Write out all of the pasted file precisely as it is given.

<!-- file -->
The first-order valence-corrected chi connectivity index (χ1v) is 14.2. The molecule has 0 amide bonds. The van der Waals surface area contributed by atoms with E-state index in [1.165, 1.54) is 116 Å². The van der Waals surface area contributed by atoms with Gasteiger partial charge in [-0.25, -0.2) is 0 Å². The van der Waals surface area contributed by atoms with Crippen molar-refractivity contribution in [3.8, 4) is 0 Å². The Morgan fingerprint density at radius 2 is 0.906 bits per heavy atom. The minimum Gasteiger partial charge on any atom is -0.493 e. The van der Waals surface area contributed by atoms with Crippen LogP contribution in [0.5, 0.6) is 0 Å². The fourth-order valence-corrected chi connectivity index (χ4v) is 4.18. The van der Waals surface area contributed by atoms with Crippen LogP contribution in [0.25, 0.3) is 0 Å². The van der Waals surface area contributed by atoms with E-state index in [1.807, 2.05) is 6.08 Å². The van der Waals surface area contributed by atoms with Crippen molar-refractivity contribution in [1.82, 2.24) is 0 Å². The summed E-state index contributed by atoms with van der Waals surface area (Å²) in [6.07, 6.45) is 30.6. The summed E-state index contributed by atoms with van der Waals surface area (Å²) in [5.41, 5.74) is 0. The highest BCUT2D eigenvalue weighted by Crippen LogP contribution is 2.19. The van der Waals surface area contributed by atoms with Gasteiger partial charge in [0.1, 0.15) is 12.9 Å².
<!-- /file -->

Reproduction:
The first-order valence-corrected chi connectivity index (χ1v) is 14.2. The molecule has 0 amide bonds. The van der Waals surface area contributed by atoms with E-state index in [1.165, 1.54) is 116 Å². The van der Waals surface area contributed by atoms with Gasteiger partial charge in [-0.25, -0.2) is 0 Å². The van der Waals surface area contributed by atoms with Crippen molar-refractivity contribution in [3.8, 4) is 0 Å². The Morgan fingerprint density at radius 2 is 0.906 bits per heavy atom. The minimum Gasteiger partial charge on any atom is -0.493 e. The van der Waals surface area contributed by atoms with Crippen LogP contribution in [0.5, 0.6) is 0 Å². The fourth-order valence-corrected chi connectivity index (χ4v) is 4.18. The van der Waals surface area contributed by atoms with Crippen LogP contribution in [0.25, 0.3) is 0 Å². The van der Waals surface area contributed by atoms with E-state index in [1.807, 2.05) is 6.08 Å². The van der Waals surface area contributed by atoms with Crippen molar-refractivity contribution in [1.82, 2.24) is 0 Å². The summed E-state index contributed by atoms with van der Waals surface area (Å²) in [6.07, 6.45) is 30.6. The summed E-state index contributed by atoms with van der Waals surface area (Å²) in [5.41, 5.74) is 0. The highest BCUT2D eigenvalue weighted by Crippen LogP contribution is 2.19. The van der Waals surface area contributed by atoms with Gasteiger partial charge in [0.1, 0.15) is 12.9 Å².